JPMorgan Chase & Co.'s fourth-quarter earnings quadrupled as the New York-based banking company continued to see strong growth from its asset management business.
The company reported Friday its assets under management rose 10% to $1.2 trillion and assets under supervision rose 14% to $1.7 trillion. JPMorgan Chase attributed this growth to higher market levels and inflows into fixed income and equity products “offset partially by outflows in cash products.” Custody, brokerage, administration and deposit balances rose $89 billion to $452 billion because of higher market levels on custody and brokerage balances, and brokerage inflows into the private bank.
Throughout the investment industry, fixed income products had a strong 2009 after a brutal 2008, according to Morningstar. Inflows predominated in 2009, with bond funds capturing the majority of new assets. Morningstar said that net inflows amounted to $377 billion for last year, and bond funds accounted for $357 billion of that total.
Net revenue from its asset management business rose 32% to $2.2 billion from a year earlier. Noninterest revenue increased 53% to $1.8 billion. The company said this growth was due to “higher valuations of seed capital investments, higher performance fees, the effect of higher market levels and higher placement fees.”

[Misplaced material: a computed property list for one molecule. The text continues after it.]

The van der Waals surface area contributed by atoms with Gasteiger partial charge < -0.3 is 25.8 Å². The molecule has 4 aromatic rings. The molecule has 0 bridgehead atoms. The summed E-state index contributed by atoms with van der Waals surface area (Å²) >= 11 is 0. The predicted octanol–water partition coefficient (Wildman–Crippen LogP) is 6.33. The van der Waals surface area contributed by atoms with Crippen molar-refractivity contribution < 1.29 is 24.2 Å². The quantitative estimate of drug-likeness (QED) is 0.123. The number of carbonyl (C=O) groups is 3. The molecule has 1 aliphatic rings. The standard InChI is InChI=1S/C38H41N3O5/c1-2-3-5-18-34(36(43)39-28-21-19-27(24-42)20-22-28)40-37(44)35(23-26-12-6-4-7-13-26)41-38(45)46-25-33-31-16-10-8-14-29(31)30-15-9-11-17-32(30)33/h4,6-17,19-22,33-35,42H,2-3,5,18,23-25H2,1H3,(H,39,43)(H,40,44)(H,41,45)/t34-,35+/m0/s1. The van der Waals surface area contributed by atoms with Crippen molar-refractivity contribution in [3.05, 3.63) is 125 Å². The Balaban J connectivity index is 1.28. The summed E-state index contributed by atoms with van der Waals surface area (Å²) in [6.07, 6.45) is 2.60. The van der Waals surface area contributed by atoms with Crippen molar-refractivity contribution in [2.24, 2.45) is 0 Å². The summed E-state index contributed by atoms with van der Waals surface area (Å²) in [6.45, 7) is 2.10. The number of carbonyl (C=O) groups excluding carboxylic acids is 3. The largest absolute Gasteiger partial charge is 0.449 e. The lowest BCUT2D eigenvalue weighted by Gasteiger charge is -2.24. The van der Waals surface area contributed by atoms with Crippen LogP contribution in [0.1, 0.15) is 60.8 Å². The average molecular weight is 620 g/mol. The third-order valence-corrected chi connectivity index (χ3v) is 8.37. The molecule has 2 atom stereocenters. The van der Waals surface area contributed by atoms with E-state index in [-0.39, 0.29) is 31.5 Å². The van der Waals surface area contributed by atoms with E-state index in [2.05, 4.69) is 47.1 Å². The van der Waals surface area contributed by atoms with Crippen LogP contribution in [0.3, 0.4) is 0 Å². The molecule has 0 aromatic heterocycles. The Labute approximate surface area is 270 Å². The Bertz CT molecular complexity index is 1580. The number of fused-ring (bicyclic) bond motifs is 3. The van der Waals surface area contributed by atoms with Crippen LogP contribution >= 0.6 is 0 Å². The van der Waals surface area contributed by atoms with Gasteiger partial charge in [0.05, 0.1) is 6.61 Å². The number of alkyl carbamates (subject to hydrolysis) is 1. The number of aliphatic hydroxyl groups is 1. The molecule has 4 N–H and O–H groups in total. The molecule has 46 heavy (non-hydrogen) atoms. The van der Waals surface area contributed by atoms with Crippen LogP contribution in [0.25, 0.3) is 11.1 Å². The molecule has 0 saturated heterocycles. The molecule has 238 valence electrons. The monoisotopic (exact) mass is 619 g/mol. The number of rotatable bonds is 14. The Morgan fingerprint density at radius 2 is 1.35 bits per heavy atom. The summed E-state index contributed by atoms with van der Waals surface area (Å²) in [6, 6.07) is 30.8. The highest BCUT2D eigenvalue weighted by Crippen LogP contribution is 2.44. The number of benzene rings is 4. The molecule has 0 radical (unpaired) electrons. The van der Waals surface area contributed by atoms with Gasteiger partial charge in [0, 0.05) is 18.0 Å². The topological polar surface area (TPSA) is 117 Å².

Revenue generated by its private bank rose 15% to $723 million, but revenue from its private wealth management business remained flat at $331 million. Revenue from Bear Stearns Private Client Services rose 6% to $112 million.
Net income from JPMorgan Chase’s asset management business rose 66% to $169 million from a year earlier. “These results reflected higher net revenue offset largely by higher noninterest expense and a higher provision for credit losses,” the company said. Noninterest expense rose 21% to $257 million.
Overall, JPMorgan’s share fell 1.66% to $43.95 by midday on Friday. Analysts said the shares declined because James Dimon, the company’s chairman and chief executive officer, said during a conference call that the results "fell short of both an adequate return on capital and the firm's earnings potential."
The company, which was the first of the big banks to report fourth quarter results, posted a fourth-quarter profit of $3.28 billion, or 74 cents a share, up from $702 million, or 6 cents, a year earlier. Revenue rose 32% to $25.23 billion.